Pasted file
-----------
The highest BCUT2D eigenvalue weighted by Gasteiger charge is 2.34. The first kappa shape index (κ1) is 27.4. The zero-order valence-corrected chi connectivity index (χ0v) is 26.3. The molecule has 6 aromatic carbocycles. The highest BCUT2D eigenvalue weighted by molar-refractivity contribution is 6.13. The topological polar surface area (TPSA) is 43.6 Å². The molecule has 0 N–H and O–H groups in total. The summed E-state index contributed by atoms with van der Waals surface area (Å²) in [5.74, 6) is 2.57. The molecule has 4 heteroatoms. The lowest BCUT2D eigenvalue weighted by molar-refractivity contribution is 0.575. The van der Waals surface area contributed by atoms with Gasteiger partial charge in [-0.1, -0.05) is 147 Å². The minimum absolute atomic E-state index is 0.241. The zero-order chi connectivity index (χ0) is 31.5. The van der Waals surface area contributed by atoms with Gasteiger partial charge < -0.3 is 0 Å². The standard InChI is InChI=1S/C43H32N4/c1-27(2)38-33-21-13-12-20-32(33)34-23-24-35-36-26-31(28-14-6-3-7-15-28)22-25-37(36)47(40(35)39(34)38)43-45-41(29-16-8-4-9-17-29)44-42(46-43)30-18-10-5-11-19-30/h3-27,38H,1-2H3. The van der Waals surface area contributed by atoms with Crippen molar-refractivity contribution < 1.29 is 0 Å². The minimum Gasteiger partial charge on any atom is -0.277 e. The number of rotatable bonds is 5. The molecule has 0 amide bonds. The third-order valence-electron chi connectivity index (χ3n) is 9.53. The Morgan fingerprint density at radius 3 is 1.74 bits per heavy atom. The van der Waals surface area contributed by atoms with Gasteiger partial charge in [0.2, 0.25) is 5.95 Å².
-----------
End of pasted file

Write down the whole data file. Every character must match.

The highest BCUT2D eigenvalue weighted by Gasteiger charge is 2.34. The first kappa shape index (κ1) is 27.4. The zero-order valence-corrected chi connectivity index (χ0v) is 26.3. The molecule has 6 aromatic carbocycles. The highest BCUT2D eigenvalue weighted by molar-refractivity contribution is 6.13. The topological polar surface area (TPSA) is 43.6 Å². The molecule has 0 N–H and O–H groups in total. The summed E-state index contributed by atoms with van der Waals surface area (Å²) in [5.74, 6) is 2.57. The molecule has 4 heteroatoms. The lowest BCUT2D eigenvalue weighted by molar-refractivity contribution is 0.575. The van der Waals surface area contributed by atoms with Gasteiger partial charge in [-0.1, -0.05) is 147 Å². The minimum absolute atomic E-state index is 0.241. The zero-order chi connectivity index (χ0) is 31.5. The van der Waals surface area contributed by atoms with Gasteiger partial charge < -0.3 is 0 Å². The standard InChI is InChI=1S/C43H32N4/c1-27(2)38-33-21-13-12-20-32(33)34-23-24-35-36-26-31(28-14-6-3-7-15-28)22-25-37(36)47(40(35)39(34)38)43-45-41(29-16-8-4-9-17-29)44-42(46-43)30-18-10-5-11-19-30/h3-27,38H,1-2H3. The van der Waals surface area contributed by atoms with Crippen molar-refractivity contribution < 1.29 is 0 Å². The minimum Gasteiger partial charge on any atom is -0.277 e. The number of rotatable bonds is 5. The molecule has 0 amide bonds. The third-order valence-electron chi connectivity index (χ3n) is 9.53. The Morgan fingerprint density at radius 3 is 1.74 bits per heavy atom. The van der Waals surface area contributed by atoms with Gasteiger partial charge in [0.2, 0.25) is 5.95 Å².